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Project to light up Makueni

COUNTY_LOWER EASTERN
By - Onesmus Nzioka | September 20th 2012

By Onesmus Nzioka

More than 3,000 residents of Kitonyoni sub-location, Makueni County, are set to benefit from a multi-million-shilling solar energy research project undertaken by the University of Southampton, United Kingdom.

The project is a pilot study in Kenya undertaken by the Sustainable Energy Research Group (SERG) from Southampton University in collaboration with the Imperial College Business School.

It involves installation of gigantic solar panels to harness renewable solar energy as a way of implementing easy-to-replicate, sustainable decentralised off-grid electricity generation to promote development and improve lives in rural communities in Africa.

Viable centre

When completed, it will see 3,000 inhabitants connected to electricity supply, with 40 direct connections to churches, hospitals and schools within the area.

The project is funded by the research councils and Department of International Development UK, under the Makueni County Solar Energy Supply Cooperative society, through the ministries of Energy and Cooperative Development.

 Research on renewable solar energy to light up rural Kenya began three years ago and Makueni was identified as a viable centre.

Two sub-locations in Makueni, Kitonyoni and Mwania were identified as viable centres for the pilot study due to their remoteness and distance from the national grid as well as availability of so many facilities in dire need of electrification.

The two were identified by mapping data from Kenya that defines poverty levels and identifies areas where there is no electricity and no immediate plans to connect the existing grid often because of large distances and poor terrain that makes the process costly.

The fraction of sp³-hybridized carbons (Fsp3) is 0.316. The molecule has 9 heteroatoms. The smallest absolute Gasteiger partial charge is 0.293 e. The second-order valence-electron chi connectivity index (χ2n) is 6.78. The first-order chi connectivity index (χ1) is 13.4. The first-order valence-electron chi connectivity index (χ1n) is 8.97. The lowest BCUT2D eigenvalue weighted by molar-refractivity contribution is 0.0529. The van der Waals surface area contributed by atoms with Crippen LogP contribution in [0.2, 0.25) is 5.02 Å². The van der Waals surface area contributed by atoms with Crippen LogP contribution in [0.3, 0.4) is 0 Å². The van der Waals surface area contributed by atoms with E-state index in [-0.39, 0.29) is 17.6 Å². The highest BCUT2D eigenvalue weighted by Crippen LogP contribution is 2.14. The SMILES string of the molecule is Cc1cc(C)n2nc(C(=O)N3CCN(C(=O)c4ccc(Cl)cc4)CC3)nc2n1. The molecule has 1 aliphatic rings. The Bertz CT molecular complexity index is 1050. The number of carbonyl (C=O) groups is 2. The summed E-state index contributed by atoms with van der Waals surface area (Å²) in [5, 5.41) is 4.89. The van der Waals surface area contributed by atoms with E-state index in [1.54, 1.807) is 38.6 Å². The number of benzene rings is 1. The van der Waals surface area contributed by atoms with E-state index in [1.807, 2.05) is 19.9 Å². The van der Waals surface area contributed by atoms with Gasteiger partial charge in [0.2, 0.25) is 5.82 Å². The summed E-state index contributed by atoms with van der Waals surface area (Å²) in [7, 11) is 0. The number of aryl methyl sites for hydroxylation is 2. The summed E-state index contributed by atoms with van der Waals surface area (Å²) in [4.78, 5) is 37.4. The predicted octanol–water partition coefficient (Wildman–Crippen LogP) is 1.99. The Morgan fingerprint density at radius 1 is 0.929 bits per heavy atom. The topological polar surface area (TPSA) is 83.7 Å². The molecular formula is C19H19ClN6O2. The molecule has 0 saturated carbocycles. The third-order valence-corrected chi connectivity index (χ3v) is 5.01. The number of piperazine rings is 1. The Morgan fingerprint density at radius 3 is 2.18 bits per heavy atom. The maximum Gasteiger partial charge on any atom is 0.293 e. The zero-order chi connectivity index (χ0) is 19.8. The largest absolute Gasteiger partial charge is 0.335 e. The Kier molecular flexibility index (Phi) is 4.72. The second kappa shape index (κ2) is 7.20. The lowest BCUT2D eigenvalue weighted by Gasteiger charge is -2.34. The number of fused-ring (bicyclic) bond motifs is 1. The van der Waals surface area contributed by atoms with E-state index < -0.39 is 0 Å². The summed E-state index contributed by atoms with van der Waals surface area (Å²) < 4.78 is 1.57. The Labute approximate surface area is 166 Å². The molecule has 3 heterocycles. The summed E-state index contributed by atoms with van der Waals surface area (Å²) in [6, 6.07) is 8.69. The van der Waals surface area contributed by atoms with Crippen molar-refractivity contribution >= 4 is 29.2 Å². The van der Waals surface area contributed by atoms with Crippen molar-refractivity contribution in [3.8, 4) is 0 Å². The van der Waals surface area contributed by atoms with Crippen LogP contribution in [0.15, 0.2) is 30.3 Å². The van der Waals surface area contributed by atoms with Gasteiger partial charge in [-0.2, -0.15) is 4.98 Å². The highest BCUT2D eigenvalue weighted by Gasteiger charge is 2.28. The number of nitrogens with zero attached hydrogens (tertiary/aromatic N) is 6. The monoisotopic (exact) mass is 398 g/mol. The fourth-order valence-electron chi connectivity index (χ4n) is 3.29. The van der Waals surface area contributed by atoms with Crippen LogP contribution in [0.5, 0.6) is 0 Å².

Implementation of the project will take place at Kitonyoni sub location while Mwania sub-location will act as a control site and will be electrified later. This will connect more households to electricity, which would otherwise have waited for decades to be connected to the national grid.

SERG technicians led by the Head of Faculty of Civil Engineering and the Environment at the University of Southampton Prof AbuBakr S Bahaj,  were last week at the site of the project to lay  the foundation before the installation of solar panels, which scheduled to take place within the month.

Alleviate poverty

Prof Bahaj said the project will provide locals with cheap sustainable energy that will help create jobs and alleviate poverty in the area.

He urged residents to initiate viable income-generating projects that can take advantage of the venture to improve their socio economic well-being.

“Introduction of energy systems must be accompanied by the development of business processes to allow sustainable replication, deliver social benefits and create wealth for the Community,” says Prof Bahaj, while addressing the locals at Kitonyoni market.

He described the project as part of a study that seeks to assess the impact that off-grid electricity in rural villages in Africa has on their health and well-being.

Negative effect

 Prof Bahaj said the use of renewable energy resources such as solar and wind energy has the potential to produce a significant percentage of the world’s energy needs while alleviating the negative effect of using fossil fuels.

He said overdependence on fossil fuels and nuclear power to generate electricity extensively threatens the health of the population, leads to destruction of the environment, destabilises the earth’s climate and deprives future generations of clean air, water and energy independence.

Invaluable commodity

Residents of Kitonyoni are jubilating over the inception of the project.

 The nearest power line passes 30 kilometres away from the location, at Wote Township.

Joyce Mulu, a resident says, lighting up her house using electricity only existed in her dreams but the Kitonyoni project has made the dream come true sooner than she expected.

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